Fly-fishing Voices

Three stages of tying your own flies

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Tying flies is one of the really fun aspects of fly-fishing. It is truly satisfying to catch fish on a fly you have tied, instead of one bought in a fly shop. Reflecting on how I got started tying flies, and where I am now with this hobby, I believe there are three stages a of tying one goes through.

Stage one is acquiring the basic tools needed, once the decision is made to start tying. This is usually done after you have been to a basic tying event at a fly shop, watched a video or DVD on tying, or simply read a book. In my case, it was at the urging of she who must be obeyed. She thought I needed an inside hobby.

So, I obtained a tying bench and accouterments needed to get started. I placed the bench beside the fireplace for warmth and light. I had the dog lying at my feet, and an adult beverage to warm my insides. It looked like a Norman Rockwell painting. Well, that’s how I remember it. But the setting aside, I did start to tie. I followed the instructions that said, “Pick four or five of your favorite patterns. Learn to tie them, and buy all the rest of your flies.” I have to say, that was good advice, then and now. I caught lots of fish on the patterns I tied. I also found I hesitated to use store bought flies, even when my hand tied flies weren’t catching many fish. This is where stage two came into play.

Stage two started out innocently. I was tying a fly and began to think a different color for its tail might make a difference. I decide on the color, looked all over my bench but couldn’t find a suitable match, then spotted the perfect color lying at my feet. A few snipes here and there and my new tail color problem was solved.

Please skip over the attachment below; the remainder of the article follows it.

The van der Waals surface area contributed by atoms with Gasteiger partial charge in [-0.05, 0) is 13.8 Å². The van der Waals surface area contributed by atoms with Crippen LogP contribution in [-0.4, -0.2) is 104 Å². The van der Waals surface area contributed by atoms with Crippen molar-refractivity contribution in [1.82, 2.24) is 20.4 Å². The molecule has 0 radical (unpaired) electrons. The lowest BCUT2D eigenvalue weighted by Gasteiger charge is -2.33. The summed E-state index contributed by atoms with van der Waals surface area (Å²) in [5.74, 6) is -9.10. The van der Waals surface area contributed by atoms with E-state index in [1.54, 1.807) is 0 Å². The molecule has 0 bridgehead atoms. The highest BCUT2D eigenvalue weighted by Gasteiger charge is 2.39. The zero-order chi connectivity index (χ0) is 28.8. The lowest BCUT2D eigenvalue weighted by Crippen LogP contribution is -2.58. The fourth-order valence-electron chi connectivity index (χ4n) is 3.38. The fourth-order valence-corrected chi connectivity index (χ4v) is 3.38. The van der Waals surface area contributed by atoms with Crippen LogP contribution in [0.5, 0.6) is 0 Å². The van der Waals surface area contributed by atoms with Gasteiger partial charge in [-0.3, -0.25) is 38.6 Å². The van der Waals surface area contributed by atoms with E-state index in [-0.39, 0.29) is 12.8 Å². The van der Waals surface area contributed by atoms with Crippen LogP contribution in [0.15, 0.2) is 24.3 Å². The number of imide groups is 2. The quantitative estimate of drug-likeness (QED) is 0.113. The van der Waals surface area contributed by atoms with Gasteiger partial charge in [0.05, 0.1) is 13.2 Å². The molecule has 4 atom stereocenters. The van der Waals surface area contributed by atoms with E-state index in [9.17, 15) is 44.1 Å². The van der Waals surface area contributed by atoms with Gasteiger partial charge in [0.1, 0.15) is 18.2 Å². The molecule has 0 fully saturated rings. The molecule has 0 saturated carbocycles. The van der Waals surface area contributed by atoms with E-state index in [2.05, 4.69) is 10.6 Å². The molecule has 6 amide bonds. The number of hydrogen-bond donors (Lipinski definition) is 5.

However, after several tying sessions using my new color source, said source refused to lie at my feet. In fact, she was nowhere to be found when I pulled up to the bench. This created a huge problem because I had come up with even more creative color patterns. I thought, erroneously, no one would notice if I trimmed the carpet. When the carpet trimming was discovered I was given a stern warning and my bench was moved into the arts and craft room.

At first I was bummed by this relocation. Then I realized I had hit the mother lode. Within the confines of the arts and craft room were, a sewing basket, a knitting basket, and paintbrushes. This is where I really got into stage two and began to modify and improve all sorts of flies. It was during this period of solitary confinement I discovered many well-known fly-tying experts will sometimes use a favorite pattern as a basis. They’ll take it and change the hook, materials, and colors and come up with an improved pattern. My motivation for making changes in old patterns is Charlie Craven. For those of you not familiar with Charlie, he is probably the “preeminent tyer” in fly-fishing.

Charlie’s latest addition to the fly bin is a combination of an elk hair caddis and a stimulator. In merging the flies Charlie thinned some materials, added materials not normally found on either fly, tied it on an emerger hook, and came up with the Clown Shoe Caddis. As with most of his patterns it is easy to tie and I am sure will catch fish. I’m tying his pattern as designed, and also with some changes of my own. I just can’t help myself.

Stage three, please don’t go there. Stage three is when you look at all the flies you are now tying and say to yourself, “I can make a living tying and selling my flies.” If you get to this stage please call me. I have a bridge to nowhere I’d like to sell you.



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